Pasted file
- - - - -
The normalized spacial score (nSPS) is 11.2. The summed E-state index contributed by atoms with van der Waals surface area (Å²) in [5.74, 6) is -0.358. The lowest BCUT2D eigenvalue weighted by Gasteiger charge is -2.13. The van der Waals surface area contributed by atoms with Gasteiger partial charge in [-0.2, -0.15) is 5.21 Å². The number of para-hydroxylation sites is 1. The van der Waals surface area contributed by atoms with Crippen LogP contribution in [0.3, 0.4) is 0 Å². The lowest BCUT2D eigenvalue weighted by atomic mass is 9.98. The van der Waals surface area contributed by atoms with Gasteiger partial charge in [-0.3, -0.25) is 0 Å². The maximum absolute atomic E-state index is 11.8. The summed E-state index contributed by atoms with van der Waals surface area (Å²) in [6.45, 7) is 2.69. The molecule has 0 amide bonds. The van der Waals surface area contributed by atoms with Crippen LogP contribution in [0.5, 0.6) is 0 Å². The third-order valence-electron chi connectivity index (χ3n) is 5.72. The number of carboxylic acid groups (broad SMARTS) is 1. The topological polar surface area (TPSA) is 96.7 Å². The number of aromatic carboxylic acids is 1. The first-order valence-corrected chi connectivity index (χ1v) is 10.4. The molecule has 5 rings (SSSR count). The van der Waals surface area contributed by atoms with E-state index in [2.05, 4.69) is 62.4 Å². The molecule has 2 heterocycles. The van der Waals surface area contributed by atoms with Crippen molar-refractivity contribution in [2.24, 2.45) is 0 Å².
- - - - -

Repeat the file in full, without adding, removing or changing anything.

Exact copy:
The normalized spacial score (nSPS) is 11.2. The summed E-state index contributed by atoms with van der Waals surface area (Å²) in [5.74, 6) is -0.358. The lowest BCUT2D eigenvalue weighted by Gasteiger charge is -2.13. The van der Waals surface area contributed by atoms with Gasteiger partial charge in [-0.2, -0.15) is 5.21 Å². The number of para-hydroxylation sites is 1. The van der Waals surface area contributed by atoms with Crippen LogP contribution in [0.3, 0.4) is 0 Å². The lowest BCUT2D eigenvalue weighted by atomic mass is 9.98. The van der Waals surface area contributed by atoms with Gasteiger partial charge in [-0.3, -0.25) is 0 Å². The maximum absolute atomic E-state index is 11.8. The summed E-state index contributed by atoms with van der Waals surface area (Å²) in [6.45, 7) is 2.69. The molecule has 0 amide bonds. The van der Waals surface area contributed by atoms with Crippen LogP contribution in [0.5, 0.6) is 0 Å². The third-order valence-electron chi connectivity index (χ3n) is 5.72. The number of carboxylic acid groups (broad SMARTS) is 1. The topological polar surface area (TPSA) is 96.7 Å². The number of aromatic carboxylic acids is 1. The first-order valence-corrected chi connectivity index (χ1v) is 10.4. The molecule has 5 rings (SSSR count). The van der Waals surface area contributed by atoms with E-state index in [2.05, 4.69) is 62.4 Å². The molecule has 2 heterocycles. The van der Waals surface area contributed by atoms with Crippen molar-refractivity contribution in [2.24, 2.45) is 0 Å².